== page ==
Aytak Akbari-Dibavar

Study program:
International Relations
Current affiliation:
York University

Aytak (international relations, York University) is investigating the intergenerational transmission of political trauma in authoritarian states, such as Iran, where public life is tightly controlled.

Doctoral research

Politics of Survival: Trans-Generational Transmission of Political Trauma in Iran and Beyond

Aytak’s doctoral research investigates the trans-generational transmission of political trauma in authoritarian states where public debate and discussion are impossible. Her hypothesis is that survivors of state violence transmit their trauma to their children through private, familial mechanisms that cohere to produce a collective political identity in the subsequent generation that can be traced in that generation’s organizing and activism. In this way, Aytak seeks to understand how individuals' political identity (or their engagement with political) have been shaped through the historical experiences of political trauma. In order to explore the transmission of trauma in the private sphere, Aytak plans to engage with narrative approaches that provide access to the personal and lived experiences of survivors and their children. Her study develops a theory of political trauma that understands the private sphere as a key vector for the transmission of identity in states where the essential artefacts of public life are tightly controlled.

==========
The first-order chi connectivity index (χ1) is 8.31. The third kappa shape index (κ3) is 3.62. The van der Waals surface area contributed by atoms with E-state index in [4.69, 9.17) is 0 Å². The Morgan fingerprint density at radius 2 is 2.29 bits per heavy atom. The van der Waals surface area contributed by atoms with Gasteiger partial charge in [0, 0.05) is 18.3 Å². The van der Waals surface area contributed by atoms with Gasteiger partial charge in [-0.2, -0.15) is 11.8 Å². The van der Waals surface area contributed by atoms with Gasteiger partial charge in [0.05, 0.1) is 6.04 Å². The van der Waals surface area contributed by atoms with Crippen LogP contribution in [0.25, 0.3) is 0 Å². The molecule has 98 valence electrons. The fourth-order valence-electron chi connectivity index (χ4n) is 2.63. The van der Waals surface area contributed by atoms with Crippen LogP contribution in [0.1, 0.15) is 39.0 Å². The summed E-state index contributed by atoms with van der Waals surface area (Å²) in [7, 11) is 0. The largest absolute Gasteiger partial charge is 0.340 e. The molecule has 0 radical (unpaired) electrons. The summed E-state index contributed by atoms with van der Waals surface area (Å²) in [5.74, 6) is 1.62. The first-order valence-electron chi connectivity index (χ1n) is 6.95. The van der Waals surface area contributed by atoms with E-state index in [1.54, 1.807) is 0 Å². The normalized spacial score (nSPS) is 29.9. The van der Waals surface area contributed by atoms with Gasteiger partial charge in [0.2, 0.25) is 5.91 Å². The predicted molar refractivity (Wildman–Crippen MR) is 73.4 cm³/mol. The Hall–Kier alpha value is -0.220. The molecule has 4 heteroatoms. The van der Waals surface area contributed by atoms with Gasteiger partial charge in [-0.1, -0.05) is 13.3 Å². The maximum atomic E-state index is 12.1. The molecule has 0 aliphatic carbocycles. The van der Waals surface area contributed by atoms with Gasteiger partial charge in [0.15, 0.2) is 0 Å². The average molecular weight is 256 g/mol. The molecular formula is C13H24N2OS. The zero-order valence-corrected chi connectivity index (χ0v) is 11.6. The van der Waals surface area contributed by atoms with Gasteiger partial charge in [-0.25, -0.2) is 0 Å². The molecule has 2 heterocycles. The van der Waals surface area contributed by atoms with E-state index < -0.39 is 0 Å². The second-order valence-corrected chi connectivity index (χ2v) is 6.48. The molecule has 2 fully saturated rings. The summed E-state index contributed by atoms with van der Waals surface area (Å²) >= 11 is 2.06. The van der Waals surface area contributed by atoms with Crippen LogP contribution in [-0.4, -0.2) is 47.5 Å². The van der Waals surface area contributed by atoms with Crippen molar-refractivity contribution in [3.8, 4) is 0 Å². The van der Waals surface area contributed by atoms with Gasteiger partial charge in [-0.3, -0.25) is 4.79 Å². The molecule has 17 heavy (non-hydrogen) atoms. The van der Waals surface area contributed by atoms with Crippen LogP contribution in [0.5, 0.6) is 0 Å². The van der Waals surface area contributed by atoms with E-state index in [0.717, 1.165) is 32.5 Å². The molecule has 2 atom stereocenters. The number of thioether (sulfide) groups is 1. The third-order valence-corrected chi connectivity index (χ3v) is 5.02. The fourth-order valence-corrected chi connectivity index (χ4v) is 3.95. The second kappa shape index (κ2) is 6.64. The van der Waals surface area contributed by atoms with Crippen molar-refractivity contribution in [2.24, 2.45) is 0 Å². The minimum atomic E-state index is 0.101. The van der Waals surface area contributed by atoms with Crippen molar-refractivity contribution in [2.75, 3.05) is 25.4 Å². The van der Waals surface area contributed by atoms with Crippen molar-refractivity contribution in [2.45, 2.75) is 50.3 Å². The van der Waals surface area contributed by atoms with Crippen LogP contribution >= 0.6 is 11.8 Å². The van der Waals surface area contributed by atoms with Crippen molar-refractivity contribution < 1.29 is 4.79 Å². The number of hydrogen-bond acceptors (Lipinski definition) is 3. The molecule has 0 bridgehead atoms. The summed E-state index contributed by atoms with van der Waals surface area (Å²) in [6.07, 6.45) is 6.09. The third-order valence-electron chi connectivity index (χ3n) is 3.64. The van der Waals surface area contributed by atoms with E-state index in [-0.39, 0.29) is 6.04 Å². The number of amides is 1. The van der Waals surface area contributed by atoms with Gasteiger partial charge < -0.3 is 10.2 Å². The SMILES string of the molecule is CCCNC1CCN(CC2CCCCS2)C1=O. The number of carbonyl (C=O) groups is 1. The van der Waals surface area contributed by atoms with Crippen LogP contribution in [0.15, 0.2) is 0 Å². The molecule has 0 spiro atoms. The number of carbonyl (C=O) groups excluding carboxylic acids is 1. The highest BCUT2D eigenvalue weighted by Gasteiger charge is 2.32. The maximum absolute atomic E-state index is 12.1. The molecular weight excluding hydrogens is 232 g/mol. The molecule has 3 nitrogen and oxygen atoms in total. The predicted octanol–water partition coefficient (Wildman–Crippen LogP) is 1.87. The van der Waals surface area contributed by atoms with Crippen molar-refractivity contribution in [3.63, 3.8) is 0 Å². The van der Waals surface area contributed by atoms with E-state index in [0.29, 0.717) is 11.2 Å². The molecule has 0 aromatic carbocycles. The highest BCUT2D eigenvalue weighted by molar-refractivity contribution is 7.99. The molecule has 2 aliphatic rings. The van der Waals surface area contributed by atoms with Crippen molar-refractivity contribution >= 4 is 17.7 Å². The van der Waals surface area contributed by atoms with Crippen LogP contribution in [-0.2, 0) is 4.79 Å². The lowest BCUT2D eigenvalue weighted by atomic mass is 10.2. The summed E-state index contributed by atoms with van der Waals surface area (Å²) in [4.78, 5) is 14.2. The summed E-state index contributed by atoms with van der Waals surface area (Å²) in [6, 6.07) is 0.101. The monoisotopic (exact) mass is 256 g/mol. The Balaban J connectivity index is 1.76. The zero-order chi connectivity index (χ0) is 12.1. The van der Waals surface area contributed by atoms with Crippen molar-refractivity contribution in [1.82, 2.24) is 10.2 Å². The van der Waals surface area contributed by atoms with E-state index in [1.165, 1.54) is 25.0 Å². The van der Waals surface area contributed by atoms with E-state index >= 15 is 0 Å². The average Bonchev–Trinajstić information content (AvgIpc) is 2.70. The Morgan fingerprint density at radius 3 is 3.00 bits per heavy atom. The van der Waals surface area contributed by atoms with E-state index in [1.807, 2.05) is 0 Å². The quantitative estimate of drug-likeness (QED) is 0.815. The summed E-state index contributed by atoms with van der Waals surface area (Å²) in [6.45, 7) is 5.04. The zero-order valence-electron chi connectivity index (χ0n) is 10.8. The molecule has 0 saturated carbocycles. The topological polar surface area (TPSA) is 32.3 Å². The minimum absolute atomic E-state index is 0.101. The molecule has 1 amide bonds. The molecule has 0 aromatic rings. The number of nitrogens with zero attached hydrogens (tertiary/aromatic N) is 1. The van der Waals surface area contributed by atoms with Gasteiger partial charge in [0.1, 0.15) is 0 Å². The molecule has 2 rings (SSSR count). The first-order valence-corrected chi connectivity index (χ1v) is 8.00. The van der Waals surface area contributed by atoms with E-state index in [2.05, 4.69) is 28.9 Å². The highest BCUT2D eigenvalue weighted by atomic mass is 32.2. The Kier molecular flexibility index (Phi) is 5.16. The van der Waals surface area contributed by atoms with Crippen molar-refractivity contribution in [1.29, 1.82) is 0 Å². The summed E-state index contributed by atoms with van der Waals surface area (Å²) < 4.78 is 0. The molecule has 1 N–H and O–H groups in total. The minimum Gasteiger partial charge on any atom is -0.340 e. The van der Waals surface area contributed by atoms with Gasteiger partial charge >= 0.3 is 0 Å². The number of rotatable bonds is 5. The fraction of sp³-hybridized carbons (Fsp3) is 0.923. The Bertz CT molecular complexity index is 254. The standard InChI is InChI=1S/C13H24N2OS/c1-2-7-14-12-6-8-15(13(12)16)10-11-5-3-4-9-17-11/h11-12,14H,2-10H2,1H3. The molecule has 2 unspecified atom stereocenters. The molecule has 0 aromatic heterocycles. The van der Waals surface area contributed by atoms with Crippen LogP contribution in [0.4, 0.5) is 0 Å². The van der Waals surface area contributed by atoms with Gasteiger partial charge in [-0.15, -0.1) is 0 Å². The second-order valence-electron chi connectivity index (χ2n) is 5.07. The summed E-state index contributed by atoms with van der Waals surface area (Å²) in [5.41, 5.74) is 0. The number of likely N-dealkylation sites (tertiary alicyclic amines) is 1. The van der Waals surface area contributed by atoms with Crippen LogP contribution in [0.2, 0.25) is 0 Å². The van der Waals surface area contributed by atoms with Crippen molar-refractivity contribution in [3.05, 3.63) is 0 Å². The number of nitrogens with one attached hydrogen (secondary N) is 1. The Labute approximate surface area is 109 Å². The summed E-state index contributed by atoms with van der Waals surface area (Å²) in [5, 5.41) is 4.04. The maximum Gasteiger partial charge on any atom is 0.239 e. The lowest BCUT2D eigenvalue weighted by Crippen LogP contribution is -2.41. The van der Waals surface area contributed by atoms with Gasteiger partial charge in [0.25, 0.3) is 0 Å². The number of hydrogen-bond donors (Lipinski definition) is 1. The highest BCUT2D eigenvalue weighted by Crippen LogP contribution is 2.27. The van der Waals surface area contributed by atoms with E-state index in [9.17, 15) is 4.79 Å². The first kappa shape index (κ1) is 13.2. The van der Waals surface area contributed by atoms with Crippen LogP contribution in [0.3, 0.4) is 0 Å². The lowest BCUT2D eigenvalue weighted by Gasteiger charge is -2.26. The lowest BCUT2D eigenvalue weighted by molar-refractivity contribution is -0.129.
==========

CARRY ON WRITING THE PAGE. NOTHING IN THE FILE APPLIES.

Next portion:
Aytak Akbari-Dibavar is a PhD student at York University who is investigating the trans-generational transmission of trauma in wounded communities. She completed her law degree in Iran, where she worked for a prominent human rights lawyer in the aftermath of the Green Revolution. She was 22 years old when she left Iran. While completing her second undergraduate degree at York, Aytak began to critically engage with her experiences in the context of critical theory. Her passion to contribute to the university’s democratic body led her to volunteer for different projects at York University and hold such positions as student success leader and peer advisor. Under the supervision of the associate dean of students, she initiated a project to engage successful York alumni as career mentors for current students for which York University gave her a leadership award. Currently, Aytak is one of two student representatives to the Graduate Advisory Group and is a co-organizer of the Student Caucus at the York Centre for Refugee Studies. She also volunteers for the Canadian Centre for Victims of TortureDuring her undergraduate and master’s studies, she participated in prominent conferences and published two articles in peer-reviewed journals. Aytak’s master’s thesis entitled “Resiliency and Trauma” received the recognition of “truly outstanding” from the Department of Political Science at McMaster University and one of her undergraduate pieces – entitled “A Letter to Yahya: Writing and Forgiveness” —was assigned mandatory reading in a graduate course at Hebrew University.